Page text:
Thursday, May 24, 2012

Farm Wife

How glorious, to be a farmer's wife. Nothing to do but bake pies and love on baby chicks. Okay I think we're all evolved enough to know a farmer's wife is a dirty life. Full of stink, sweat and dirt and very grouchy, very tired farmers at times, probably most times. Ask Linda she'll tell you. Just for the record I've never seen Linda strike a pose like the woman above. But this is a different time we're living in isn't it? very different indeed and its possible (I'll call it) my "situation" might be a little different than the woman pictured on the cover of this magazine. I'll let your imagination fill in the blanks. But the point is times have changed. The farmers wife has a full time job in the city and the farm wife runs the farm. I loved writing that.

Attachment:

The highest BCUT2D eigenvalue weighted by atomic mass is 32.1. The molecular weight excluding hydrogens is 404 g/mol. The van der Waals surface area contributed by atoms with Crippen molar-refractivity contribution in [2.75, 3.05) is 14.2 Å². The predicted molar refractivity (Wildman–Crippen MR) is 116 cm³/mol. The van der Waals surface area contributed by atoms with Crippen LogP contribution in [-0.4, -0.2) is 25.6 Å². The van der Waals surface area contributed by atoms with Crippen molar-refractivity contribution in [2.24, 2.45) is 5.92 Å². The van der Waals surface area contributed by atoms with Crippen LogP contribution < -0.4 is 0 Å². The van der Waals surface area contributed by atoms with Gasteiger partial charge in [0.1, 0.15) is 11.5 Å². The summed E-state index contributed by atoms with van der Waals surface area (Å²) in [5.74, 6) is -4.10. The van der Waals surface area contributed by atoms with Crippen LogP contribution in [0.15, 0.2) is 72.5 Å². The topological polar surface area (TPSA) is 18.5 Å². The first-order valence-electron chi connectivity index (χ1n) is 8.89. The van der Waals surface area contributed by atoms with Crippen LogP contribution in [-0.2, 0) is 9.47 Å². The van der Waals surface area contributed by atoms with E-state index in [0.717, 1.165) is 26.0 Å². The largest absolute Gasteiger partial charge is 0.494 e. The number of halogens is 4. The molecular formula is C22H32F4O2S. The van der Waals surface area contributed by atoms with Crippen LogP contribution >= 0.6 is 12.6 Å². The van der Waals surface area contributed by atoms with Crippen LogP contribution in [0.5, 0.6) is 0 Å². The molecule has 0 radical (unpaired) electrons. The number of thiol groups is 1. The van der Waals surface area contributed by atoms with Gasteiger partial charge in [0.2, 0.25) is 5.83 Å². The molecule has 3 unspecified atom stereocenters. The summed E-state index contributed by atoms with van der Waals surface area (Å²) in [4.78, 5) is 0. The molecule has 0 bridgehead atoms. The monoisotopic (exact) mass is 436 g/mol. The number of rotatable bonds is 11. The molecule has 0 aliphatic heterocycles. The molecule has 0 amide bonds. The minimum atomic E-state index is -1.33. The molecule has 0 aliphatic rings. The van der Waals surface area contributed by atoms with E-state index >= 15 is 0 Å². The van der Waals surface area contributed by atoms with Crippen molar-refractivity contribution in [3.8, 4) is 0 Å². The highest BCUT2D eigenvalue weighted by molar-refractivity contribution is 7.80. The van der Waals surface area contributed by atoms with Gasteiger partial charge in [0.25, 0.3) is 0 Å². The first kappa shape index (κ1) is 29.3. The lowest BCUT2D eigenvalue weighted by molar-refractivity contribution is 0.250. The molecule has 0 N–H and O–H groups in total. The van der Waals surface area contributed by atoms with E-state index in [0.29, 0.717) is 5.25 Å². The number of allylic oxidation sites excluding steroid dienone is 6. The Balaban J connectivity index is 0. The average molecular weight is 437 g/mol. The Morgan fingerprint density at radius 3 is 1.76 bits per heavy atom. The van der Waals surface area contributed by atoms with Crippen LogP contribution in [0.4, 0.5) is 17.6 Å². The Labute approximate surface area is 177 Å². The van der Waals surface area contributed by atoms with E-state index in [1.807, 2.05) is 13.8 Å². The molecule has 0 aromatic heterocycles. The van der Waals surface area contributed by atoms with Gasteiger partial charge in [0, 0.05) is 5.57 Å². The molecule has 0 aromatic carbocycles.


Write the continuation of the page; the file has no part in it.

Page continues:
But committing your life to a farm is being a farm wife or husband whatever you identify your self as... ..You are in it for the long hall.

My friends, we are gathered here today to celebrate one of life's greatest moments, to give recognition to the worth and beauty of committed marital love, and to add our best wishes to the words which shall unite (Farms First Name)_earth, weeds, food__ and (Farmers First Name)__arms, legs and back__ in marriage.

The commitment that the two of you are about to make is the most important commitment that two can make, you are about to create something new, the marriage relationship, an entity that never ends. As you stand here today, are you now prepared to begin this commitment to one another? (I am) Have you come here freely and without reservation to give yourselves to each other in marriage? (not exactly, its a long story...go on)